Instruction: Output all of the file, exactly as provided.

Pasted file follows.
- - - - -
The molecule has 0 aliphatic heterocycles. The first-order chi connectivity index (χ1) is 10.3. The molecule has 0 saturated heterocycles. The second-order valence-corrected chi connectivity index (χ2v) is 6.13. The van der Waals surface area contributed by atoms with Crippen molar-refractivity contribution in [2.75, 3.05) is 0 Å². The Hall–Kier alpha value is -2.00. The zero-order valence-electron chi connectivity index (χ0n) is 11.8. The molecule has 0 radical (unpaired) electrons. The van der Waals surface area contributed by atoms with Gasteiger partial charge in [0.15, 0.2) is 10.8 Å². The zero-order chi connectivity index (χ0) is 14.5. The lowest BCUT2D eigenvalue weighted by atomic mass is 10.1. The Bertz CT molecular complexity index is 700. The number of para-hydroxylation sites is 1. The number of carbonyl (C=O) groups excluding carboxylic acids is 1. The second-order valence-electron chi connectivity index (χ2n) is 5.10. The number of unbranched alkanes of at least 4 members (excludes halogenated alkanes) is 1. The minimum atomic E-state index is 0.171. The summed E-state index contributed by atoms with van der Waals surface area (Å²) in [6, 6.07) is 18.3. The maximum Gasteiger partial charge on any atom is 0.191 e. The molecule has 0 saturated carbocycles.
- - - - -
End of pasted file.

The molecule has 0 aliphatic heterocycles. The first-order chi connectivity index (χ1) is 10.3. The molecule has 0 saturated heterocycles. The second-order valence-corrected chi connectivity index (χ2v) is 6.13. The van der Waals surface area contributed by atoms with Crippen molar-refractivity contribution in [2.75, 3.05) is 0 Å². The Hall–Kier alpha value is -2.00. The zero-order valence-electron chi connectivity index (χ0n) is 11.8. The molecule has 0 radical (unpaired) electrons. The van der Waals surface area contributed by atoms with Gasteiger partial charge in [0.15, 0.2) is 10.8 Å². The zero-order chi connectivity index (χ0) is 14.5. The lowest BCUT2D eigenvalue weighted by atomic mass is 10.1. The Bertz CT molecular complexity index is 700. The number of para-hydroxylation sites is 1. The number of carbonyl (C=O) groups excluding carboxylic acids is 1. The second-order valence-electron chi connectivity index (χ2n) is 5.10. The number of unbranched alkanes of at least 4 members (excludes halogenated alkanes) is 1. The minimum atomic E-state index is 0.171. The summed E-state index contributed by atoms with van der Waals surface area (Å²) in [6, 6.07) is 18.3. The maximum Gasteiger partial charge on any atom is 0.191 e. The molecule has 0 saturated carbocycles.